# FAQ: Welcome to Codecademy! - Multiple Colors

#1

This community-built FAQ covers the “Multiple Colors” exercise from the lesson “Welcome to Codecademy!”.

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This exercise can be found in the following Codecademy content:

## FAQs on the exercise Multiple Colors

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#2

On this section, three numbers make up a colour. How do you know which numbers to use to get the colour you want? In my very limited experience, I have only stumbled across RGB numbers, but I noticed those numbers don’t produce the same colours as in this exercise.

#3

I was pondering this question until just now. It appears to be in HSL notation, not RGB. This explains why the color becomes white when the third number approaches 100

Seeing later discussion, I guess I may well explain a bit:
Color is a perceived quality. Your eye has three kinds of receptors that are differently sensitive to certain range of light, and your brain synthesizes the three inputs to think you saw a certain color.

Engineers got creative and exploits the synthesis part. They use Red, Green, and Blue colored lights to give off the impression of other colors. That’s the RGB model and ‘three primaries’ we all know and worship.
Artists care more about ‘I want color of a certain quality’ than how to make such color. Thus they arrange colors in a easier-to-navigate way. HSV, HSL exist thus. H for hue is the ‘which’ of color, S for saturation means how ‘colored’ the color is, and L for luminance/V for value defines how ‘bright’ the light is (the two are defined slightly differently).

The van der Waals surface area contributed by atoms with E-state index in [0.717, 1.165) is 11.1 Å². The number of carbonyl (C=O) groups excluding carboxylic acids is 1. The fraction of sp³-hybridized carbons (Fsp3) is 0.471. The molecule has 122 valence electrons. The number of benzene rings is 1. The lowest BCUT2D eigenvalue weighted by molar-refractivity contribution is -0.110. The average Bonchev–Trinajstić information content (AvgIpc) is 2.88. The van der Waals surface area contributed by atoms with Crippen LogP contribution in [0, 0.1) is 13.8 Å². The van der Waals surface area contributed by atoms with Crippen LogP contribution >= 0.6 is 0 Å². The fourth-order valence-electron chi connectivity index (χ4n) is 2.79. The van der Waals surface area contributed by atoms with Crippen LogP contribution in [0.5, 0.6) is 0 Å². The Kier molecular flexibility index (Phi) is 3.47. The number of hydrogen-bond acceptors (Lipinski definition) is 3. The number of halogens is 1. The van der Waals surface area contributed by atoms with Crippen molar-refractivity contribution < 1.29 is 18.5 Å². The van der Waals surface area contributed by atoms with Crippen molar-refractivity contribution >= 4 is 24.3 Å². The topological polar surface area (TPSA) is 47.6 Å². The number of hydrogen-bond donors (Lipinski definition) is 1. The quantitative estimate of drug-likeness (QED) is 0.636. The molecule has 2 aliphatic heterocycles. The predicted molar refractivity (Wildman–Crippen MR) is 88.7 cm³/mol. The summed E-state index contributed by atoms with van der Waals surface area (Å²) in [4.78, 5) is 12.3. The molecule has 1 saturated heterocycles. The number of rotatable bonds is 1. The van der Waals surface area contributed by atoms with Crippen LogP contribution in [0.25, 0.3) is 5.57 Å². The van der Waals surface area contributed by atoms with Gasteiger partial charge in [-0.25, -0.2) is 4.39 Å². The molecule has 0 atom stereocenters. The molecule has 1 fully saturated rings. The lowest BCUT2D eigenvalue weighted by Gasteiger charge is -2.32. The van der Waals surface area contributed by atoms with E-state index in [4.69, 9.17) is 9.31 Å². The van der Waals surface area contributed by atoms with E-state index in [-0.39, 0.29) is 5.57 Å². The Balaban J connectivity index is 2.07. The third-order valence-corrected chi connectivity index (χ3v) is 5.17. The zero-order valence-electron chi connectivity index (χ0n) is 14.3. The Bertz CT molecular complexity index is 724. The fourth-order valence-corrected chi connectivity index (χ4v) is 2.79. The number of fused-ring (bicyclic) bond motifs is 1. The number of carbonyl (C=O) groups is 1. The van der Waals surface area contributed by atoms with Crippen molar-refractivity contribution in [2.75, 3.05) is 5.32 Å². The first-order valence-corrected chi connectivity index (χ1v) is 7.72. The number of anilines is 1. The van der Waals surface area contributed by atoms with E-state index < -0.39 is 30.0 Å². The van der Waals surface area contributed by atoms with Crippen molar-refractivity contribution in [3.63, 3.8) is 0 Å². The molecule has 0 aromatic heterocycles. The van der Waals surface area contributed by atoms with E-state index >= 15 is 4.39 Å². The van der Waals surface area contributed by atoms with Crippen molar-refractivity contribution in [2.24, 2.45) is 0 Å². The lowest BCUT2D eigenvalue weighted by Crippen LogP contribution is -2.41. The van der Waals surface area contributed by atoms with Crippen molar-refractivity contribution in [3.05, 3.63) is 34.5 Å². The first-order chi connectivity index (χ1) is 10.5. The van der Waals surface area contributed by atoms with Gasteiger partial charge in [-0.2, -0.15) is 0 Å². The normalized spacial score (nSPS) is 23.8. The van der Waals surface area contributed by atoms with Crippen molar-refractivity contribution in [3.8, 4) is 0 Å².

As you might have guessed, ‘red’, ‘green’, ‘blue’ are poorly defined (what green? that green color made by your laser pointer? that green color of a certain leaf?), and since HSV/HSL is mere arithmetic of RGB, they are just as poorly defined.

Another point to ponder over: such notion is ego-centric AF. What about those who don’t decompose light exactly the same way (two compositions of light that looks the same to us won’t necessarily appear similar to them)? What about the color blinded who lack one of the primaries?

For the color blinded: you may have only ever had a Luminance (how bright) and a Saturation (how different from colorlessness i.e. ‘white’-‘grey’-‘dark’) in your world, but understand that normal human has a Ring of colorfulness (as represented by Hue) instead of two Poles. Still, use your intuition in deciding how bright and colorful, and let knowledge guide the which.

#4

Thank you so much. That is a great help.

#5

I have played about with the numbers but not picked up any pattern. unfortunately i am partially colour blind so struggle to notice changes

#6

I still not understand how to determine which number gives which colour

#8

Could you explain what HSL is?

#9

Did you try Googling this?

``````H => Hue
S => Saturation
L => Luminosity (lightness)
``````

The color wheel is divided into 360 hues, which can be adjusted for saturation (input percentage) and lightness (also input percentage).

Essentially the first 120 degrees are in the red spectrum, the middle 120 degrees are in the green spectrum, and the latter 120 degrees in the blue spectrum.

``````hsl(120, 0%, 0%)
``````